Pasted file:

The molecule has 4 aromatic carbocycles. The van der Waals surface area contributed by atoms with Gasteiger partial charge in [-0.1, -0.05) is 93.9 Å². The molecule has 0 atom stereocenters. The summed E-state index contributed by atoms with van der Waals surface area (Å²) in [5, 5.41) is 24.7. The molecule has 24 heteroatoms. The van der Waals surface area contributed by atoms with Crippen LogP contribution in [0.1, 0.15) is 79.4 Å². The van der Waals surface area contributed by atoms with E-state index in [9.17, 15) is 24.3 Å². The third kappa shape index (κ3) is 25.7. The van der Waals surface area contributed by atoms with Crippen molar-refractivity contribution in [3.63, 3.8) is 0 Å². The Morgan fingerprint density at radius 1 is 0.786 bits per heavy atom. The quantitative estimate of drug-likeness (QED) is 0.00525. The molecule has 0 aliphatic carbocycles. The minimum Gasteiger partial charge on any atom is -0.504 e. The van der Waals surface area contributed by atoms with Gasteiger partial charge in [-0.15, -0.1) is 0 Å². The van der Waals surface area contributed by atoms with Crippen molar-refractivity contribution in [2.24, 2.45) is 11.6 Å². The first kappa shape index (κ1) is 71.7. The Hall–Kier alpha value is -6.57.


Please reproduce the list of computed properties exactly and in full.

The molecule has 4 aromatic carbocycles. The van der Waals surface area contributed by atoms with Gasteiger partial charge in [-0.1, -0.05) is 93.9 Å². The molecule has 0 atom stereocenters. The summed E-state index contributed by atoms with van der Waals surface area (Å²) in [5, 5.41) is 24.7. The molecule has 24 heteroatoms. The van der Waals surface area contributed by atoms with Crippen LogP contribution in [0.1, 0.15) is 79.4 Å². The van der Waals surface area contributed by atoms with E-state index in [9.17, 15) is 24.3 Å². The third kappa shape index (κ3) is 25.7. The van der Waals surface area contributed by atoms with Crippen molar-refractivity contribution in [3.63, 3.8) is 0 Å². The Morgan fingerprint density at radius 1 is 0.786 bits per heavy atom. The quantitative estimate of drug-likeness (QED) is 0.00525. The molecule has 0 aliphatic carbocycles. The minimum Gasteiger partial charge on any atom is -0.504 e. The van der Waals surface area contributed by atoms with Gasteiger partial charge in [-0.15, -0.1) is 0 Å². The van der Waals surface area contributed by atoms with Crippen molar-refractivity contribution in [2.24, 2.45) is 11.6 Å². The first kappa shape index (κ1) is 71.7. The Hall–Kier alpha value is -6.57.